I’m not trying to sound like a Microsoft apologist (and I’m often known for the opposite), but it’s hard to point to a vendor with a better job while solving for the same parameters.

Tenable CEO Amit Yoran recently pointed out Microsoft’s “negligent cybersecurity practices.” How do you perceive Microsoft’s response and transparency regarding breaches and vulnerabilities?

Microsoft is acting in the best interest of its shareholders, which is what a company in a capitalistic economic environment should be acting like. As is Amit.

If we (society) want to change that, we have laws, regulations, compliance, fines, etc., which we should push our governments to apply, leverage, and use. Companies will not behave transparently and ethically when it gets in the way of business without a system of penalties and responsibilities – which does not exist in our field outside of highly regulated industries such as banking or healthcare.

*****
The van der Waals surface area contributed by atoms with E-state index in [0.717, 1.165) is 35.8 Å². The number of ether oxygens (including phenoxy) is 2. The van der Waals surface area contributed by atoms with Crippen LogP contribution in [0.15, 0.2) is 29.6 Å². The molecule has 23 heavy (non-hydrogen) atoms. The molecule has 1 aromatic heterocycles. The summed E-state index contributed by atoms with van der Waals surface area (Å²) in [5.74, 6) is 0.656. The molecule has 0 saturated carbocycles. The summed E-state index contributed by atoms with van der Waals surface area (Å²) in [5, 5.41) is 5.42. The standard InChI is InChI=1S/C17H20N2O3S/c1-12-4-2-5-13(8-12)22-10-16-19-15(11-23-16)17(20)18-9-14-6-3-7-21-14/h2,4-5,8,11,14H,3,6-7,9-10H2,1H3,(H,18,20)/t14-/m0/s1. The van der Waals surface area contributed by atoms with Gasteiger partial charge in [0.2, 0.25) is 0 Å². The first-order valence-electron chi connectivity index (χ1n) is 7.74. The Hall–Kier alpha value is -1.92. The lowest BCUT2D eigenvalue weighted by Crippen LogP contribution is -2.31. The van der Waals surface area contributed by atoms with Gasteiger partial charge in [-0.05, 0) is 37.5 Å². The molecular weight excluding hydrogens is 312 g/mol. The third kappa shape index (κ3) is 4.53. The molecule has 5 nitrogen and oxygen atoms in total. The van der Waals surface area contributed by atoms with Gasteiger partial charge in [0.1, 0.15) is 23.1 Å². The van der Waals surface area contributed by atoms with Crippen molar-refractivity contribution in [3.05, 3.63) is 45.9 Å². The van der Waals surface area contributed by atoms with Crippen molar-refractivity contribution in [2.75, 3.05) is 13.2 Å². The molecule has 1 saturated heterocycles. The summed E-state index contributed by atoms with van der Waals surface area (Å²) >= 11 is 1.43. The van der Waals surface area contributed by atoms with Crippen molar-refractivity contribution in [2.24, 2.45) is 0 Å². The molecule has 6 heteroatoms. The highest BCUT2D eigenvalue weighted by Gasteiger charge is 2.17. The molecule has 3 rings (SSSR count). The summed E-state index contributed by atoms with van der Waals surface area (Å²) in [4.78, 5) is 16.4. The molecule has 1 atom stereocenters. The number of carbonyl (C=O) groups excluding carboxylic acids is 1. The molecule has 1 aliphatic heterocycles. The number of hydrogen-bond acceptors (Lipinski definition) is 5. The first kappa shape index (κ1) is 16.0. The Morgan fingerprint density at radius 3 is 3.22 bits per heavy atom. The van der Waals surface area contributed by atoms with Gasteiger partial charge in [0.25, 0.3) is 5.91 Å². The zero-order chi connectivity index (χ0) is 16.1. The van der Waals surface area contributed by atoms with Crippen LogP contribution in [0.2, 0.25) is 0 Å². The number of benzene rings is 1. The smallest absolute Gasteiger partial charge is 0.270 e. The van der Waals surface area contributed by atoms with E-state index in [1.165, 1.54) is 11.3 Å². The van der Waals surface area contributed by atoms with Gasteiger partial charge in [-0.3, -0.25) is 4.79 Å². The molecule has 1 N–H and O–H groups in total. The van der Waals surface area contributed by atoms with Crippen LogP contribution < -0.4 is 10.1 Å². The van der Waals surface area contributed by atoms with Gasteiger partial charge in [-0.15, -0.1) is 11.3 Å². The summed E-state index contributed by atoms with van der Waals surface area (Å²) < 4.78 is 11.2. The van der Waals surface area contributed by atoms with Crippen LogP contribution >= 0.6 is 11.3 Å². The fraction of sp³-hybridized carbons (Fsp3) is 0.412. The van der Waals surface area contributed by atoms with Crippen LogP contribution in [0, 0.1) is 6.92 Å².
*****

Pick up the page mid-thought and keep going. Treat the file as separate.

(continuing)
Thankfully, this is starting to change in some regions, but we have a long way to go. Otherwise, the other way companies change their behaviors is when market dynamics shift so that their behavior hurts the bottom line. So as companies such as Tenable, Wiz, and CrowdStrike start taking Microsoft’s lunch money away because companies no longer trust the latter, this can also incentivize better behavior.

Has Microsoft been transparent enough about its security practices, vulnerabilities, and breaches to maintain the trust of professionals and large enterprises?

My answer above partially covers this already, but to put a point on it, my personal belief is that they need to do better from an ethical and moral standpoint. However, they have little to no competitors in domains like Azure AD, so while they may anger the industry (which will go off and buy third party products to mitigate), there’s no alternative, and hence, again, from a capitalistic public company perspective, they’re maintaining shareholder value.